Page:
The role of robots in construction and architecture has grown considerably since the beginning of the 20th century. Today, robots are widely used in industry, military, domestic, architectural design and construction processes. The advancement of robotic systems has significantly altered available design techniques and pushed the boundaries of architecture. Architects with little or no scripting experience can programme industrial robots using specialised plug-ins for Grasshopper3D, such as KUKA|prc or HAL. Processes are advancing rapidly and allow architectural design and materialisation to be modified and individualised with a minimum of time and effort. This advance in digital fabrication fundamentally alters the way architects interact with technological devices and offers a new vision of the interaction between the digital and physical worlds.
The most widespread construction robots are robotic arms, although the term ‘robotics’ is a general one and refers to any technical device or system that automates a range of tasks that are usually performed manually by humans. Robots are autonomous devices that can be programmed to perform certain actions and respond to commands. They are flexible in scale, size and type, with swarm, stationary and mobile robots being the main types that help perform architectural operations.
The distinctive BUGA Fibre Pavilion has been created by the Institute for Computational Design and Construction (ICD) and the Institute for Building Structures and Structural Design (ITKE) at the University of Stuttgart. through biomimetic research. It highlights how the creation of a completely innovative and fully digital building system is made possible by the fusion of state-of-the-art computer technologies with natural building principles. The load-bearing structure offers a distinctive and original architectural expression and an exceptional spatial experience. It is robotically fabricated from state-of-the-art fibre composite materials.
In order to apply the biological concept of highly differentiated, load-adapted fibre composite systems to architecture, the BUGA Fibre Pavilion was created. For this strategy, man-made composites, including polymers reinforced with glass or carbon fibre, are excellent, as they have many of the same properties as natural composites. Based on years of biomimetic research at the Institute for Computational Design and Construction (ICD) and the Institute for Building Structures and Structural Design (ITKE). It illustrates how a truly innovative and fully digital fibre composite construction system can be the result of an interdisciplinary investigation of biological principles together with the latest computer technology.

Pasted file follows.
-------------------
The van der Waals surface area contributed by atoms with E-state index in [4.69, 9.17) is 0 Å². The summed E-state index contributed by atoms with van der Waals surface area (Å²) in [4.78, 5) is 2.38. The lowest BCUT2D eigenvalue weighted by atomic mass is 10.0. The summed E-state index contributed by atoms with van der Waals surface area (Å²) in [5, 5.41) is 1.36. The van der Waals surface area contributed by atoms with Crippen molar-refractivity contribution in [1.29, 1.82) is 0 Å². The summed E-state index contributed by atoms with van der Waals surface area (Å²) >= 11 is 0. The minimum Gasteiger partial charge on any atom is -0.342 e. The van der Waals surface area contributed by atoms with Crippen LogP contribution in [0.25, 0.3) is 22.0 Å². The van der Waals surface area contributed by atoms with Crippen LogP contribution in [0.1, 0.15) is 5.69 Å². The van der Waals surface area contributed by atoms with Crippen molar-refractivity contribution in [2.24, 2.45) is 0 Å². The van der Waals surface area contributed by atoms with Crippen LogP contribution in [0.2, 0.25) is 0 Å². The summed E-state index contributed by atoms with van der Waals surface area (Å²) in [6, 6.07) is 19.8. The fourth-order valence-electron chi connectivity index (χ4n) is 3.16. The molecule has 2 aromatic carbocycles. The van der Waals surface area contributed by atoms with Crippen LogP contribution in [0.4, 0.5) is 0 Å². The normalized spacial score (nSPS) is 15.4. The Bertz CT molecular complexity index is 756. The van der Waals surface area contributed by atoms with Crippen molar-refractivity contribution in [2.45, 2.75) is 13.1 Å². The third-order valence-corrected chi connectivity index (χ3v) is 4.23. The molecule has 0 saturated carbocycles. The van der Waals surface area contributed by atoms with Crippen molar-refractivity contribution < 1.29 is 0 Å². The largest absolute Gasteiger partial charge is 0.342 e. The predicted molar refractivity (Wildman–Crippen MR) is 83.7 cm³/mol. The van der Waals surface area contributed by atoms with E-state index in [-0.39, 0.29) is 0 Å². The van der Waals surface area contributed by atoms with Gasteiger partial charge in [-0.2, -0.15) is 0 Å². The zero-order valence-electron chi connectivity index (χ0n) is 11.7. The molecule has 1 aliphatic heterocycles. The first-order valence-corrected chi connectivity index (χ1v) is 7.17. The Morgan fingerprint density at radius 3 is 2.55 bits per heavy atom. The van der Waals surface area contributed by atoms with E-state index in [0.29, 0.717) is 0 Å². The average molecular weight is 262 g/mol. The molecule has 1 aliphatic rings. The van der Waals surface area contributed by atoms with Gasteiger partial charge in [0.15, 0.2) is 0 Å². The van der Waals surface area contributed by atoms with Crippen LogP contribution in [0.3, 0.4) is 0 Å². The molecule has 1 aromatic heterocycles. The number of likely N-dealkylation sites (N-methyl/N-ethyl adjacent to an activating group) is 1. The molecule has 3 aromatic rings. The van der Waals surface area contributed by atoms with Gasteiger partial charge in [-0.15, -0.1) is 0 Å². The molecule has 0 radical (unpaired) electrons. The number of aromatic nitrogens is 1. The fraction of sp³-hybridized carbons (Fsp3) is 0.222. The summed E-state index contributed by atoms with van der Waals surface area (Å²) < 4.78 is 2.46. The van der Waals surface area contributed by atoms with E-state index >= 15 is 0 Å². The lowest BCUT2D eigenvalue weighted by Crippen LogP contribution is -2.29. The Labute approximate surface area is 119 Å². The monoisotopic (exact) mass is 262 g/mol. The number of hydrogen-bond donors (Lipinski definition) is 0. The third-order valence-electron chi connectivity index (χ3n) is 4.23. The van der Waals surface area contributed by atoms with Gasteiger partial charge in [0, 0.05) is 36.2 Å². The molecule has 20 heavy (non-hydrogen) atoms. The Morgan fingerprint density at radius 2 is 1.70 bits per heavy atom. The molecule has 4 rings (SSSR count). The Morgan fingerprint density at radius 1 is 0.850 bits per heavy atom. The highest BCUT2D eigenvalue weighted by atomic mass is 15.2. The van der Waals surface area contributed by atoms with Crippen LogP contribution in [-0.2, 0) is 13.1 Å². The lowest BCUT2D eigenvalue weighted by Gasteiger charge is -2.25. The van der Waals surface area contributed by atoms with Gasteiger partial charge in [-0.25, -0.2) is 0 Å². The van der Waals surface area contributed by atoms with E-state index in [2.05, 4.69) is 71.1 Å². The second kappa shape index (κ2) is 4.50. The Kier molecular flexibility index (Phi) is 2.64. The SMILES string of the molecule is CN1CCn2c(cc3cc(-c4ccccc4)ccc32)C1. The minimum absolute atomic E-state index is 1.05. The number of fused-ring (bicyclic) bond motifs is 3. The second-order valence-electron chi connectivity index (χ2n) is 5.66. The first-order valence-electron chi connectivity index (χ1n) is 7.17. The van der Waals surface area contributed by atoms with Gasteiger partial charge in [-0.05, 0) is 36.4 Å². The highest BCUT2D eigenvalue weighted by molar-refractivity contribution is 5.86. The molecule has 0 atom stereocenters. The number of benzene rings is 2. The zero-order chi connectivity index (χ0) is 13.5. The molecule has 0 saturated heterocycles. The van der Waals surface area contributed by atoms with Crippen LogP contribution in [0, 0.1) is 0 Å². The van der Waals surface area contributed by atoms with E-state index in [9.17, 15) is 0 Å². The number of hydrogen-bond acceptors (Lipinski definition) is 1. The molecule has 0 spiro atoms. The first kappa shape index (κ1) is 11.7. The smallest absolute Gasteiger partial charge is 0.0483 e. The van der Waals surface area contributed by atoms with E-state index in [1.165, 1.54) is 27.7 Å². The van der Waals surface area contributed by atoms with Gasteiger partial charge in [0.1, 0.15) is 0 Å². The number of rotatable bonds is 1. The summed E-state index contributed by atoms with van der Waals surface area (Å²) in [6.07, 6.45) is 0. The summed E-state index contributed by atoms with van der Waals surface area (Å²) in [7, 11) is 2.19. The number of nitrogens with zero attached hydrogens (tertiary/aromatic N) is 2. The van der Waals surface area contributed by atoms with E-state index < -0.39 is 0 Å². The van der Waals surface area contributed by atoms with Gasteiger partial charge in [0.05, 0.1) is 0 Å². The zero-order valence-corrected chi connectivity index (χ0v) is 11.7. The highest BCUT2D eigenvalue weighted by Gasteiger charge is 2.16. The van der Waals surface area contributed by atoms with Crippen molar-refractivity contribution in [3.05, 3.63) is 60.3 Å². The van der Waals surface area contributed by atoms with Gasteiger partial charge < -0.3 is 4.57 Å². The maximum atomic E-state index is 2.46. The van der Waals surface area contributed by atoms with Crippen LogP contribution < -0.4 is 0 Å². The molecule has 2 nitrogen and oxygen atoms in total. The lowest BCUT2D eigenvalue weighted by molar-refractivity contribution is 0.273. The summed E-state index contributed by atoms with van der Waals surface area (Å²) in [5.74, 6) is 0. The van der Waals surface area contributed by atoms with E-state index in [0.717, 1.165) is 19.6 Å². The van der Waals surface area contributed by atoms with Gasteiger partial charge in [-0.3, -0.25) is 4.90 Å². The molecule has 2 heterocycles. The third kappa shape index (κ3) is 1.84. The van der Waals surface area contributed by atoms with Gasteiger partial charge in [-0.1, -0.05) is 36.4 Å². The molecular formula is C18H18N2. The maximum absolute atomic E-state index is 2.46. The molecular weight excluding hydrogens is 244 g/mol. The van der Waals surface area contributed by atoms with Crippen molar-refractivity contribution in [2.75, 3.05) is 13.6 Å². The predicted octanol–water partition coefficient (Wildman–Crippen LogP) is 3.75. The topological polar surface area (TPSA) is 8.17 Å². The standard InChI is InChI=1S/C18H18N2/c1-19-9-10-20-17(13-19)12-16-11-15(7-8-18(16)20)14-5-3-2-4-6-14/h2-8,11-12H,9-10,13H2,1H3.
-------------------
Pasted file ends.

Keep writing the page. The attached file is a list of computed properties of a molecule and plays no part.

150,000 metres of spatially arranged glass and carbon fibres, each of which must be uniquely planned and positioned, make up the pavilion. This requires the development of a new co-design methodology that integrates robotic fabrication, structural engineering and architectural design. Robotic coreless filament winding, a state-of-the-art additive manufacturing technique invented and developed at the University of Stuttgart, is used to create the building components. This process eliminates the need for moulds or cores, allowing the shape and lay-up of the fibres to be customised without any financial penalty. Black carbon fibres are placed where they are structurally required in a translucent glass fibre network that is created during manufacture, creating extremely load-adapted components with a distinctive architectural appearance. The facilities of the project’s industrial partner, FibR GmbH, were used for the entire manufacturing process.